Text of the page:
Saturday, November 24, 2012

A few piano VIs

Being the black friday weekend, I picked up NI's Alicia's Keys for at half off. It sounds pretty good - after increasing the stereo width control - but there was just something about the playability of the VI. On a whim, I decided to download the trial versions of two other pianos I've been meaning to try, Truepianos and Pianoteq.

I must say I'm quite surprised. Pianoteq initially sounded quite boring, until I tweaked some parameters - I'm only on headphones, so changing the output type from "Sound Recording" to Stereophonic or binaural made a *huge* difference. Also, I love the ability to draw a custom velocity mapping curve, again, that helped greatly. Finally, the ability to adjust the difference in volume between the ppp and FFF - wow. What's best, is that after I fell in love with the playability, I checked out the website in more detail, and found out that the latest D4 piano in Pianoteq was actually modelled after a Steinway D! Even more win!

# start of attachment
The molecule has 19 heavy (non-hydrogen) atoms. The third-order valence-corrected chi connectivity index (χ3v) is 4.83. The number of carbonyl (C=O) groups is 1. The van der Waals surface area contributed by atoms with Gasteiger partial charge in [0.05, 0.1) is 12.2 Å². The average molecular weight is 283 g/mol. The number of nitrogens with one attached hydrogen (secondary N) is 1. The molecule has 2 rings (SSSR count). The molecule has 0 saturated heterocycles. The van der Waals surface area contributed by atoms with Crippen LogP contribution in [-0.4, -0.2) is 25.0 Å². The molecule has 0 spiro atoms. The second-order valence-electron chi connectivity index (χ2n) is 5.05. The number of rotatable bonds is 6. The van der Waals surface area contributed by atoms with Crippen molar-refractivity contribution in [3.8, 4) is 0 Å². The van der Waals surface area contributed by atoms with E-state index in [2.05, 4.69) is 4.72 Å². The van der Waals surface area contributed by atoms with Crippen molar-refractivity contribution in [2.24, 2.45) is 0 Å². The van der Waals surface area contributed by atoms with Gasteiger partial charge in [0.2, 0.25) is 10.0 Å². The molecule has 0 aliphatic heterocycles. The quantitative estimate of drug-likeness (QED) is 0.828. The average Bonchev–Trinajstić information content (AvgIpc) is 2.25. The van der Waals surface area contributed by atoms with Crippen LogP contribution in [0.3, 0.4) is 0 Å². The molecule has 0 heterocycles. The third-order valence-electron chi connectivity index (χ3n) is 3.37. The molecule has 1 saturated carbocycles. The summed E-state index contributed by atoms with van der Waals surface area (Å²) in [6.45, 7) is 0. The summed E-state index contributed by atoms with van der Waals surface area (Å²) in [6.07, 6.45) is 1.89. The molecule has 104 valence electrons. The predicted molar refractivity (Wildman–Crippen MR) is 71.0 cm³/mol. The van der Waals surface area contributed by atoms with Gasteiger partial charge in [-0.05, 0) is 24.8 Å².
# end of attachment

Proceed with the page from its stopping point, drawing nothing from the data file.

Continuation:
I then switched over to testing Truepianos. I must say, that the sounds of Truepianos has much more bite and character compared to the Pianoteq. Just A-Bing them made it painfully obvious. On the flip side though, I felt like I couldn't get as much dynamic range out of Truepianos versus pianoteq.

Other pianos I compared them to were my good old sampled Old Lady piano, which I now found quite thin compared to pianoteq. Maybe I need to increase the stereo width like Alicia's Keys to get the bite I want on headphones. But it still played very nice.

I think I definitely want to get the "stage" version of Piantoteq soon, I just love how it plays under my fingers. The others are great sounds, and will definitely be useful depending on different genres of music. However, in terms of playability, I think I like Pianoteq the best.

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